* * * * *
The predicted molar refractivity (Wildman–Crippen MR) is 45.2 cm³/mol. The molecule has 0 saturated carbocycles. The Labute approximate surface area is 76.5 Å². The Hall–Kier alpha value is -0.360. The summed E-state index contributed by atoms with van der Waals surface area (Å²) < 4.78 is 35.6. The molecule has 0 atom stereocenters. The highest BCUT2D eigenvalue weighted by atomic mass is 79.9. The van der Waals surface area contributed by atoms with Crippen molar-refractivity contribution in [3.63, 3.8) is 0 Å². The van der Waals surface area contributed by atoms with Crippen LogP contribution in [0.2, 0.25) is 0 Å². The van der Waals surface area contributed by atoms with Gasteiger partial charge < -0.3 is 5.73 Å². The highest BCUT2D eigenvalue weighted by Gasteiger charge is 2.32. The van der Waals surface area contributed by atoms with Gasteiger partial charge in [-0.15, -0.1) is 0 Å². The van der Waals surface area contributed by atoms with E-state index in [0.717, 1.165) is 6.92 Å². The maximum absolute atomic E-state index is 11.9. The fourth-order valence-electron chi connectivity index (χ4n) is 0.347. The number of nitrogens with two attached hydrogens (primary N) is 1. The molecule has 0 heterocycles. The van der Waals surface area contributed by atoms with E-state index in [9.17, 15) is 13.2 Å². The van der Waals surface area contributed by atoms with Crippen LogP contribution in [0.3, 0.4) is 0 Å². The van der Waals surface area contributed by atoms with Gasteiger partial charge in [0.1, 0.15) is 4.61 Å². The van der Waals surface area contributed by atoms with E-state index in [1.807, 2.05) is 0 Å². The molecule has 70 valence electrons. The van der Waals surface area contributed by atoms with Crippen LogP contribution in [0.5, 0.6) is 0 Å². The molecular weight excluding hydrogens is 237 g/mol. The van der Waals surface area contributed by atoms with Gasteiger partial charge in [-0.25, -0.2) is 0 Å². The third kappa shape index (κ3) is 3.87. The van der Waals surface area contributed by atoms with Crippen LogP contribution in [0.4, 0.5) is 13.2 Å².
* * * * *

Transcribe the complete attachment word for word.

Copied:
The predicted molar refractivity (Wildman–Crippen MR) is 45.2 cm³/mol. The molecule has 0 saturated carbocycles. The Labute approximate surface area is 76.5 Å². The Hall–Kier alpha value is -0.360. The summed E-state index contributed by atoms with van der Waals surface area (Å²) < 4.78 is 35.6. The molecule has 0 atom stereocenters. The highest BCUT2D eigenvalue weighted by atomic mass is 79.9. The van der Waals surface area contributed by atoms with Crippen molar-refractivity contribution in [3.63, 3.8) is 0 Å². The van der Waals surface area contributed by atoms with Crippen LogP contribution in [0.2, 0.25) is 0 Å². The van der Waals surface area contributed by atoms with Gasteiger partial charge < -0.3 is 5.73 Å². The highest BCUT2D eigenvalue weighted by Gasteiger charge is 2.32. The van der Waals surface area contributed by atoms with Gasteiger partial charge in [-0.15, -0.1) is 0 Å². The van der Waals surface area contributed by atoms with E-state index in [0.717, 1.165) is 6.92 Å². The maximum absolute atomic E-state index is 11.9. The fourth-order valence-electron chi connectivity index (χ4n) is 0.347. The number of nitrogens with two attached hydrogens (primary N) is 1. The molecule has 0 heterocycles. The van der Waals surface area contributed by atoms with E-state index in [9.17, 15) is 13.2 Å². The van der Waals surface area contributed by atoms with Crippen LogP contribution in [0.3, 0.4) is 0 Å². The van der Waals surface area contributed by atoms with Gasteiger partial charge in [0.1, 0.15) is 4.61 Å². The van der Waals surface area contributed by atoms with E-state index in [1.807, 2.05) is 0 Å². The molecule has 70 valence electrons. The van der Waals surface area contributed by atoms with Crippen LogP contribution in [0.5, 0.6) is 0 Å². The molecular weight excluding hydrogens is 237 g/mol. The van der Waals surface area contributed by atoms with Gasteiger partial charge in [-0.25, -0.2) is 0 Å². The third kappa shape index (κ3) is 3.87. The van der Waals surface area contributed by atoms with Crippen LogP contribution in [0.4, 0.5) is 13.2 Å².